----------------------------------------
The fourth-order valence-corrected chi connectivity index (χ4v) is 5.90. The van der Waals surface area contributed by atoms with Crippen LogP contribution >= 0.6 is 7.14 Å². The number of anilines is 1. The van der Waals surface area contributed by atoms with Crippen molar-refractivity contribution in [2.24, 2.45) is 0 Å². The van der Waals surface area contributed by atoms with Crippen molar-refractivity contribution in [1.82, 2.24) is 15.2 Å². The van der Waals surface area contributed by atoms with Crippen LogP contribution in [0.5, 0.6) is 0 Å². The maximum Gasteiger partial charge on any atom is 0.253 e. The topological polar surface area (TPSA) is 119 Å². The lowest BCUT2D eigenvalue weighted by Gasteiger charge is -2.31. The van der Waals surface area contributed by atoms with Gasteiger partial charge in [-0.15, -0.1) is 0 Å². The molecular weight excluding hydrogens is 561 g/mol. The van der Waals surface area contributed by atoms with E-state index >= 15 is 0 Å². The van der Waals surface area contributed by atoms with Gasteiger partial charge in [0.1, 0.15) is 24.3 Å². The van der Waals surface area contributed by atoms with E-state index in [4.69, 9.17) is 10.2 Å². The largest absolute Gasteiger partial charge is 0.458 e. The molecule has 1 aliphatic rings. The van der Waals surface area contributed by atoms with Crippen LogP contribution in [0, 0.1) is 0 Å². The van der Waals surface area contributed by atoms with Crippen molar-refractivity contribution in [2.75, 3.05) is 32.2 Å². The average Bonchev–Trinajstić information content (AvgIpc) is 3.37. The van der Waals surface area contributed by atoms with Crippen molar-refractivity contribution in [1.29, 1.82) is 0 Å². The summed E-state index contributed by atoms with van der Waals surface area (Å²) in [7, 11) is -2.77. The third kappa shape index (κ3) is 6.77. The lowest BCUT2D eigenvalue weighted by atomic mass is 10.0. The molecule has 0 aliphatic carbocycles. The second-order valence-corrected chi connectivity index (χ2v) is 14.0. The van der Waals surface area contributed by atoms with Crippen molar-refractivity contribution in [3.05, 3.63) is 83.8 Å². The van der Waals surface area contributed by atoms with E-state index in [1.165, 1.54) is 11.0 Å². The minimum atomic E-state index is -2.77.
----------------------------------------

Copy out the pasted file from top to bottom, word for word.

The fourth-order valence-corrected chi connectivity index (χ4v) is 5.90. The van der Waals surface area contributed by atoms with Crippen LogP contribution >= 0.6 is 7.14 Å². The number of anilines is 1. The van der Waals surface area contributed by atoms with Crippen molar-refractivity contribution in [2.24, 2.45) is 0 Å². The van der Waals surface area contributed by atoms with Crippen molar-refractivity contribution in [1.82, 2.24) is 15.2 Å². The van der Waals surface area contributed by atoms with Crippen LogP contribution in [0.5, 0.6) is 0 Å². The maximum Gasteiger partial charge on any atom is 0.253 e. The topological polar surface area (TPSA) is 119 Å². The lowest BCUT2D eigenvalue weighted by Gasteiger charge is -2.31. The van der Waals surface area contributed by atoms with Gasteiger partial charge in [-0.15, -0.1) is 0 Å². The molecular weight excluding hydrogens is 561 g/mol. The van der Waals surface area contributed by atoms with E-state index >= 15 is 0 Å². The van der Waals surface area contributed by atoms with Gasteiger partial charge in [0.1, 0.15) is 24.3 Å². The van der Waals surface area contributed by atoms with E-state index in [4.69, 9.17) is 10.2 Å². The largest absolute Gasteiger partial charge is 0.458 e. The molecule has 1 aliphatic rings. The van der Waals surface area contributed by atoms with Crippen LogP contribution in [0, 0.1) is 0 Å². The van der Waals surface area contributed by atoms with Crippen molar-refractivity contribution in [2.75, 3.05) is 32.2 Å². The average Bonchev–Trinajstić information content (AvgIpc) is 3.37. The van der Waals surface area contributed by atoms with Crippen molar-refractivity contribution in [1.29, 1.82) is 0 Å². The summed E-state index contributed by atoms with van der Waals surface area (Å²) in [7, 11) is -2.77. The third kappa shape index (κ3) is 6.77. The lowest BCUT2D eigenvalue weighted by atomic mass is 10.0. The molecule has 0 aliphatic carbocycles. The second-order valence-corrected chi connectivity index (χ2v) is 14.0. The van der Waals surface area contributed by atoms with Crippen molar-refractivity contribution in [3.05, 3.63) is 83.8 Å². The van der Waals surface area contributed by atoms with E-state index in [1.165, 1.54) is 11.0 Å². The minimum atomic E-state index is -2.77.